My name is rob, lets see if we can solve your problem
If the welders been working ok first question is what has changed, has it been moved or modified in any way?
Next, are ther any fuses or breakers fitted? are these ok?
Next, most engine driven welders have one major problem.
It shakes stuff loose, undos connections and damages static components,
Take some covers of to expose the internals and with THE ENGINE STOPPED check along the length of the cable harness especially at the ends of cables, give each terminal a tug with the cable to make sure there are no problems there. Also check the condition of the insulation of the harness along its lenght. at this point you may find a "hidden" in-line fuse somewhere in the harness if your lucky!
If none of this helps it gets a little more tricky, could you give me make and model? that would help a lot.
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remove the side doors, and top cover, make sure your brushes are making correct contact against the slip rings, there is a flat mounting panel behind the range control switch, you will see 2 white fuses in their holders, check these fuses, one controls AC output the other controls weld current output.
With these smaller machines you have a common problem. The way to get the weld to hold is on thicker material you have to sometimes pre-heat the metal in order to get it to stick. Also if ther is no flux nor gas the material has to be clean, free of dirt, oil, and rust. These machines are for very light use only. For welding material over 8 th inch, I suggest investing in a welder with at least 100 amps
Could be something as simple as worn brushes, dirty slip rings, or a bad bridge rectifier. If you know how to check them, these are all something you could fix. If it's anything beyond those, you're best bet would be take it to a repair facility. I repaired welders for 18+ years. (just an FYI)
If the idle is not working, then it is either you idle solenoid attached to the carberator or your idle board is bad. If you apply 12Vdc to the idle solenoid is should move, if not then the solenoid is shot, no good. If it works then you idle board is bad. Also, check to see if you are 60Hertz by measuring at the outlet with a frequency meter. I recommend a Fluke meter. You should have 120Vac and 60HZ at the outlet. If the frequency is low then your engine speed needs to be increased. The idle solenoid could be causing all these problems.
open inspection door,which also the fine tuner knob is ,there's a 2x4 size circut board that snaps out with little force to remove,this is the voltage regulator board,look for 4700 ohm resisitor burnt into,tv tech can fix or order new board at $227.00 what i paid.
Hi there, This sounds like your idle control module has gone bad. Since the machine will rev up to weld speed if you turn the switch to high it can't be that the solenoid has gone bad. Some models of engine driven welders from Miller use a little module, others have the idle circuit built into the control board, can't tell which yours is without a model number. This problem could also indicate a broken current transformer since letting the unit heat up makes things better. I'd use an ohm meter to check the resistance of the CT while it was cold to see if it goes from open circuit to just a few Kohms of resistance when it gets "room temp".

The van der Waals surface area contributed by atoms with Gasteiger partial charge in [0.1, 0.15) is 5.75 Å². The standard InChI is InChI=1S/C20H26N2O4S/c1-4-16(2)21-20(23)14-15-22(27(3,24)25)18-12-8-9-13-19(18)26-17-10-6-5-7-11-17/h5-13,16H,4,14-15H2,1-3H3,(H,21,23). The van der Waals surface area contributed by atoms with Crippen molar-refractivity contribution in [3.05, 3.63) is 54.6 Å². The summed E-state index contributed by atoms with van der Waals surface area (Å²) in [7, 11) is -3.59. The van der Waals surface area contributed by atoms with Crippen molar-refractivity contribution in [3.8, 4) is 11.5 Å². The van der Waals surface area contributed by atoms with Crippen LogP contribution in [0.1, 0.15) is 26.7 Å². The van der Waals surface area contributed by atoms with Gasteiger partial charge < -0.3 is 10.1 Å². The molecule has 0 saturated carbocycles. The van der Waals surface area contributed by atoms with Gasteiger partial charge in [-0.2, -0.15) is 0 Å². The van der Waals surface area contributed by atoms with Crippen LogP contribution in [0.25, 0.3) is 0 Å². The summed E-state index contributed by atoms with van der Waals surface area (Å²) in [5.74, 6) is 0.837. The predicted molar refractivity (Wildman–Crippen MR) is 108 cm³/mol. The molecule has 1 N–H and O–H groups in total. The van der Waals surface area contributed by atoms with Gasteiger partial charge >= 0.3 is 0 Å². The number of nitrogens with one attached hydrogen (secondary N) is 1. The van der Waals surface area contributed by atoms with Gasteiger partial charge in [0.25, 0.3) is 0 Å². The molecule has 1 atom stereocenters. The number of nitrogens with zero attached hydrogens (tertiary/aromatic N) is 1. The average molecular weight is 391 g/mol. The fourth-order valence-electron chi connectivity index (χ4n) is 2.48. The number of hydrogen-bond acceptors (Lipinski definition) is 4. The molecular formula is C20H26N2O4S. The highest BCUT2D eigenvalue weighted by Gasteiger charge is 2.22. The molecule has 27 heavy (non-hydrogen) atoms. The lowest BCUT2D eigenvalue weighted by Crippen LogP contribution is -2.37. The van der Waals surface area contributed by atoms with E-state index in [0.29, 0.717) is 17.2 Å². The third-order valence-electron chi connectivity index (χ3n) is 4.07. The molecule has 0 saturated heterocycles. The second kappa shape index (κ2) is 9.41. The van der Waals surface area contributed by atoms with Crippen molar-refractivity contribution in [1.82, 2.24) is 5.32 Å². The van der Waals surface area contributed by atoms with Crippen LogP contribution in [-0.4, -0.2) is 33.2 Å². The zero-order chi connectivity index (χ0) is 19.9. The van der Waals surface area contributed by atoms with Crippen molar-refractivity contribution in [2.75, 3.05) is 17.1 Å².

You don't say what model welder you have, some Miller welders have 3 slip rings and brushes some have just 2. In either case the next step is to use an ohm meter to check the resistance of the rotor and brush assembly. If this is a 2 slip ring model, take one of the wires off of one of the brushes then measure the resistance between the 2 brush terminals - it should be something between 10 and 100 ohms. If you get an open circuit measure the resistance from one slip ring to the other right at the slip rings - if you now get something other than an open you've got bad brushes (about $10 each to replace),
The 3 slip ring models are similar but have 2 rotor windings - take off the wire from the middle brush and measure from it to each of the ends.
If your rotor and brushes checked out OK you should next check the fuse in the exciter circuit, this will be on the block where the other end of the brush wires go.
If the fuse was good you need to do an excitation test. This is a bit dangerous so be careful. Look at the schematic pasted inside the case and figure out which brush is the positive (+) one. The wires are numbered and so is the schematic so this isn't as hard as it might seem. Disconnect the wires from both brushes (all 4 wires in the 3 slip ring model) and tape them off so you won't get shocked. Get a 9V battery or make up jumpers that will let you connect the welder battery to the brushes. Start the welder and connect your temporary power supply, measure the AC at the outlets (it should be around 60VAC with a 9V battery) and the DC voltage at the weld terminals (should be above 10V), lastly measure the voltage at the wires you disconnected from the brushes (should be around 70V DC). Disconnect the temporary power supply and shut down the welder. If you didn't get AC at the outlets and DC at the weld terminals above, something is wrong with the stator in your welder. If you didn't measure any DC on the wires that go to the brushes (most likely thing to happen), you've got something wrong in the exciter circuit. Check the rectifier, the capacitor, the exciter winding in the stator, and lastly the current control board. Older welders will also have the fine current control rheostat in this circuit (look for burned windings on it).
That's about all of the general advice I can give you without knowing more about which welder you have.